Western Power Distribution (WPD), the electricity distribution network operator for the Midlands, has announced the launch of its new research project exploring the feasibility of wireless, ‘on-the-go’ charging for electric vehicles (EVs) in the UK.
The £417,000 study is the first of its kind in the UK and will assess the viability of charging EVs as they are driven by using wireless inductive technology placed under road surfaces.
The ground-breaking DynaCoV (Dynamic Charging of Vehicles) initiative, launched in partnership with Coventry City Council, Coventry University, Toyota and Cenex, could help encourage the mass adoption of EVs by overcoming significant barriers around charging and range anxiety.
It is expected that the technology could be particularly beneficial to HGVs which are constantly on the move and require larger batteries in order to provide the power required. Inductive charging technology would tackle concerns that exist regarding range anxiety for HGVs that are often constantly on the move over long distances.
The technology would also prove beneficial for distribution network operators, such as WPD, as it would provide multiple substation connection points along the length of the charging strip resulting on less pressure on the network.
The on-the-go charging would also relieve pressure across the network by reducing high demand periods such as end of day charging when people return home from work.
With the required technology retrofitted to existing EVs and hybrid vehicles, the study will assess the data communication between the charger and receiver, as well as exploring how the equipment would operate within the existing network and the external environment.
The technology works by laying a small wireless charger beneath the tarmac in the road for the retrofitted receiver to pick up the charge and power the vehicle.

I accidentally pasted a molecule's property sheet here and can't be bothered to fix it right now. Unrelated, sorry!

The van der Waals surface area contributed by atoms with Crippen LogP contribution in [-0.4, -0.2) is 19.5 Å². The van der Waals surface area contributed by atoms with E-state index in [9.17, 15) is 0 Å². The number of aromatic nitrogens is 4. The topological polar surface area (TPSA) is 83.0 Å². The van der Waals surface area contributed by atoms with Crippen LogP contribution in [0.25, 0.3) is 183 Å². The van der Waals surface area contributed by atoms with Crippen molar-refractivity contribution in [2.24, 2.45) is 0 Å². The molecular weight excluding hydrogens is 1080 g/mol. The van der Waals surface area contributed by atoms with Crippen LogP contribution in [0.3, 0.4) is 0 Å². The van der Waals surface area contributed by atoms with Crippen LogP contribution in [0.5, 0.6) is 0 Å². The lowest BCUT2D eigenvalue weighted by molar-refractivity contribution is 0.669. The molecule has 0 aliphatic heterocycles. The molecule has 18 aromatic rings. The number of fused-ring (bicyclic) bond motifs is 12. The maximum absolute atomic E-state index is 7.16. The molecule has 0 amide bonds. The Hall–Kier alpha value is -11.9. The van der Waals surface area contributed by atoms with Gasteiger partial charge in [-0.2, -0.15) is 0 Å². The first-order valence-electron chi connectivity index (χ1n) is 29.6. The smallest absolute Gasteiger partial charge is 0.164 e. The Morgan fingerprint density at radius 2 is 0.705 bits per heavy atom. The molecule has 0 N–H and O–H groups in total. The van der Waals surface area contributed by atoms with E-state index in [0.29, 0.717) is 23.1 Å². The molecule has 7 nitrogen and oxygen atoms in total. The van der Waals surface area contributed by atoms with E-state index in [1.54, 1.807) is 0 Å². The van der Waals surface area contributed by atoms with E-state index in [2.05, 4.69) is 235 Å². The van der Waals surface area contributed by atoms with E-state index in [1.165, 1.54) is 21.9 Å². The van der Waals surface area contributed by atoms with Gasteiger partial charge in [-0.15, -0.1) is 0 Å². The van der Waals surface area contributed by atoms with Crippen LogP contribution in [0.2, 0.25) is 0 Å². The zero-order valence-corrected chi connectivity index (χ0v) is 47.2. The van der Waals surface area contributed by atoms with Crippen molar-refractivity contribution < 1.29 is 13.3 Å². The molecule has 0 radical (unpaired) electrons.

The project will be conducted in three stages. Firstly, Cenex will explore existing expertise and developments in this area, before Coventry University assesses the feasibility of deploying the technology in the city. Finally, Cenex will identify where WPD’s existing network might benefit from said technology and how it would work in such an environment.
The study begins this month and the results are expected to be published by February 2022. Depending on the outcome, an initial trial of the technology could be announced later in the year.
Shamala Evans from Coventry City Council added: “There are sectors of the transport system, such as buses and HGVs, which have previously proven challenging to electrify due to their high energy demands. However, dynamic wireless power transfer is a technology which has the potential to provide the ability to charge on the move and will be transformational in accelerating the electrification of our transport networks.
“Coventry’s ambition is to create a zero-emission road transport city and we believe this initiative will support our bid to become an All Electric City going forward.”
This article is edited from a Coventry City Council Press Release from 4/1/2021